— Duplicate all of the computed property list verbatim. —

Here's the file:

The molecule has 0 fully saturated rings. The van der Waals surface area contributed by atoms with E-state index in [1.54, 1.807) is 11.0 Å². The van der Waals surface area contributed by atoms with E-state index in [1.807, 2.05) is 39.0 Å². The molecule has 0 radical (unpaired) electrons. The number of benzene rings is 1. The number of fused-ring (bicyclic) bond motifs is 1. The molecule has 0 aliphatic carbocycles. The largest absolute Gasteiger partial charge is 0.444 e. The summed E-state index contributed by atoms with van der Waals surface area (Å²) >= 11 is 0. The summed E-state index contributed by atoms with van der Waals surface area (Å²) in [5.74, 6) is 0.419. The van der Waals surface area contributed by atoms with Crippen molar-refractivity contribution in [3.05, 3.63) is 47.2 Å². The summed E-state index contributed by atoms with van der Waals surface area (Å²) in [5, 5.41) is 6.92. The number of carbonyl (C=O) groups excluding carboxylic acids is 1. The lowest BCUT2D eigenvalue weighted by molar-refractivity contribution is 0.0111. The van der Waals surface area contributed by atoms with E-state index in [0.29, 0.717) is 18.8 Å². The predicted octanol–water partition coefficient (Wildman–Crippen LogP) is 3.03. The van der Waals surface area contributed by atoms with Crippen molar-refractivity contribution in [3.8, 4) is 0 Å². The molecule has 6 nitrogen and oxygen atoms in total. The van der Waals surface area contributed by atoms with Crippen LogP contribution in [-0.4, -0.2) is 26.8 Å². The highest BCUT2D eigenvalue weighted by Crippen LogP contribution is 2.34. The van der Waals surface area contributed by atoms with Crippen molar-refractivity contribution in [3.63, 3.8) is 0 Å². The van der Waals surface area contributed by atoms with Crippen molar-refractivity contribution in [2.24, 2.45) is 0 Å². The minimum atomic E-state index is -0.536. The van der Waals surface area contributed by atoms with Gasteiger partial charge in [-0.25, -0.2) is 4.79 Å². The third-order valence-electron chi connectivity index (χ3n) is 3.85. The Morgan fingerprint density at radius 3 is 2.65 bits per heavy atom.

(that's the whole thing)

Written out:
The molecule has 0 fully saturated rings. The van der Waals surface area contributed by atoms with E-state index in [1.54, 1.807) is 11.0 Å². The van der Waals surface area contributed by atoms with E-state index in [1.807, 2.05) is 39.0 Å². The molecule has 0 radical (unpaired) electrons. The number of benzene rings is 1. The number of fused-ring (bicyclic) bond motifs is 1. The molecule has 0 aliphatic carbocycles. The largest absolute Gasteiger partial charge is 0.444 e. The summed E-state index contributed by atoms with van der Waals surface area (Å²) >= 11 is 0. The summed E-state index contributed by atoms with van der Waals surface area (Å²) in [5.74, 6) is 0.419. The van der Waals surface area contributed by atoms with Crippen molar-refractivity contribution in [3.05, 3.63) is 47.2 Å². The summed E-state index contributed by atoms with van der Waals surface area (Å²) in [5, 5.41) is 6.92. The number of carbonyl (C=O) groups excluding carboxylic acids is 1. The lowest BCUT2D eigenvalue weighted by molar-refractivity contribution is 0.0111. The van der Waals surface area contributed by atoms with E-state index in [0.29, 0.717) is 18.8 Å². The predicted octanol–water partition coefficient (Wildman–Crippen LogP) is 3.03. The van der Waals surface area contributed by atoms with Crippen molar-refractivity contribution in [3.8, 4) is 0 Å². The molecule has 6 nitrogen and oxygen atoms in total. The van der Waals surface area contributed by atoms with Crippen LogP contribution in [-0.4, -0.2) is 26.8 Å². The highest BCUT2D eigenvalue weighted by Crippen LogP contribution is 2.34. The van der Waals surface area contributed by atoms with Crippen molar-refractivity contribution in [3.63, 3.8) is 0 Å². The van der Waals surface area contributed by atoms with Crippen molar-refractivity contribution in [2.24, 2.45) is 0 Å². The minimum atomic E-state index is -0.536. The van der Waals surface area contributed by atoms with Gasteiger partial charge in [-0.25, -0.2) is 4.79 Å². The third-order valence-electron chi connectivity index (χ3n) is 3.85. The Morgan fingerprint density at radius 3 is 2.65 bits per heavy atom.